37. In the later (years) of dynasties, customs duties are levied.
It should be known that at the beginning, dynasties maintain the Bedouin attitude, as we have stated 652 Therefore, they have few needs, since luxury and the habits that go with it do not (yet) exist. Expenses and expenditures are small. At that time, revenue from taxes pays for much more than the necessary expenditures, and there is a large surplus.
The dynasty, then, soon starts to adopt the luxury and luxury customs of sedentary culture, and follows the course that had been taken by previous dynasties. The result is that the expenses of the people of the dynasty grow. Especially do the expenses of the ruler mount excessively, on account of his expenditures for his entourage and the great number of allowances he has to grant. The (available) revenue from taxes cannot pay for all that. Therefore, the dynasty must increase its revenues, because the militia needs (ever) larger allowances and the ruler needs (ever) more money to meet his expenditures. 653 At first, the amounts of individual imposts and assessments are increased, as we have stated. Then, as expenses and needs increase under the influence of the gradual growth of luxury customs and additional allowances for the militia, the dynasty is affected by senility. Its people are too weak to collect the taxes from the provinces and remote areas. Thus, the revenue from taxes decreases, while the habits (requiring money) increase. As they increase, salaries and allowances to the soldiers also increase. Therefore, the ruler must invent new kinds of taxes. He levies them on commerce. He imposes taxes of a certain amount on prices realized in the markets and on the various (imported) goods at the city gates. 653a (The ruler) is, after all, forced to this because people have become spoiled by generous allowances, and because of the growing numbers of soldiers and militiamen. In the later (years) of the dynasty, (taxation) may become excessive. Business falls off, because all hopes (of profit) are destroyed, permitting the dissolution of civilization and reflecting upon (the status of) the dynasty. This (situation) becomes more and more aggravated, until (the dynasty) disintegrates.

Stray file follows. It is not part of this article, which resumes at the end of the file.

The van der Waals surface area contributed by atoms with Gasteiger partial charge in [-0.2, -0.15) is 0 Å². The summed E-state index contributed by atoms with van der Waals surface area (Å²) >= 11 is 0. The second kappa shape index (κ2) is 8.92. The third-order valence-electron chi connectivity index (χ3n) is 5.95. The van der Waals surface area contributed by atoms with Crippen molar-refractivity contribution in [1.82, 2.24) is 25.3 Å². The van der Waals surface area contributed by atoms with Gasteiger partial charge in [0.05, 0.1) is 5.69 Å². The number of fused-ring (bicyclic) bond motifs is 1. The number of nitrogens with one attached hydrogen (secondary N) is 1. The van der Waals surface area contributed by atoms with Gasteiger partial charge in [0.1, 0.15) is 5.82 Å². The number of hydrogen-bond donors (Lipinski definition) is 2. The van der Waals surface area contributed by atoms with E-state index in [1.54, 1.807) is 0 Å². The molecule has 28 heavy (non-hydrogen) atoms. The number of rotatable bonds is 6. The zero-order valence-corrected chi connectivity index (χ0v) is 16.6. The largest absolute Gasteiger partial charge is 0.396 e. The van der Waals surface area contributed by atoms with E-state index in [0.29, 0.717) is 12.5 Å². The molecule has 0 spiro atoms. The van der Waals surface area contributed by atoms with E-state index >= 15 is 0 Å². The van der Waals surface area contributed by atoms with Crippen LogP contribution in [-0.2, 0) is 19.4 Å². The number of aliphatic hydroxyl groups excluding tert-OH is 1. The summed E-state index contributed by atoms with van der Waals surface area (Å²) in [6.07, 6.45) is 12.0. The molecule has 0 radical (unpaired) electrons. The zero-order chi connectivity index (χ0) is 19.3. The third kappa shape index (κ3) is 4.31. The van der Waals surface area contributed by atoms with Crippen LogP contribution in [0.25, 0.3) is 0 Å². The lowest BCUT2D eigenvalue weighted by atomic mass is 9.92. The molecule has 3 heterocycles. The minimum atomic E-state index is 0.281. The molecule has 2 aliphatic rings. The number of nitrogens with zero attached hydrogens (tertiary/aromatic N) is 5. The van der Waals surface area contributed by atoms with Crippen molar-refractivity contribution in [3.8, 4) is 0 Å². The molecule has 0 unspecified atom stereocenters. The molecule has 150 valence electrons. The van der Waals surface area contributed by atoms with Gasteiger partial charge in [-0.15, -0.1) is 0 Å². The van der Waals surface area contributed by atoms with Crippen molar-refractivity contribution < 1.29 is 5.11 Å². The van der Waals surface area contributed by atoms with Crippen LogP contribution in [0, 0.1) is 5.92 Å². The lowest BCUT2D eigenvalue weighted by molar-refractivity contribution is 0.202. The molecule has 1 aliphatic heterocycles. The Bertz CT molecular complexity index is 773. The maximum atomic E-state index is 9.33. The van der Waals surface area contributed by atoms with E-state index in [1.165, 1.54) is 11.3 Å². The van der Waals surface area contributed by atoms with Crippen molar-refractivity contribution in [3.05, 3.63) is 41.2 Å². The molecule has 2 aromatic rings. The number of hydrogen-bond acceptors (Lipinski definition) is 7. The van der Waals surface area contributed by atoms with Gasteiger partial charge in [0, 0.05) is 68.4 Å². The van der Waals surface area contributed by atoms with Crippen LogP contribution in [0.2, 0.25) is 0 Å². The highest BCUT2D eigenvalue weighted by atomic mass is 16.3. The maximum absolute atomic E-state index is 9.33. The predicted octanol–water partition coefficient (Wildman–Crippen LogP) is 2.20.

Much of this sort happened in the Eastern cities during the later days of the 'Abbasid and 'Ubaydid(-Fatimid) dynasties. Taxes were levied even upon pilgrims making the pilgrimage. Salah-ad-din Ibn Ayyub abolished all such institutions and replaced them with good works. The same also happened in Spain at the time of the reyes de ta'ifas. Yusuf b. Tashfin, the Almoravid amir, put an end to it. The same has also been happening in the cities of the Jarid in Ifrigiyah, ever since their chiefs gained control over them.654
God "is kind to His servants." 655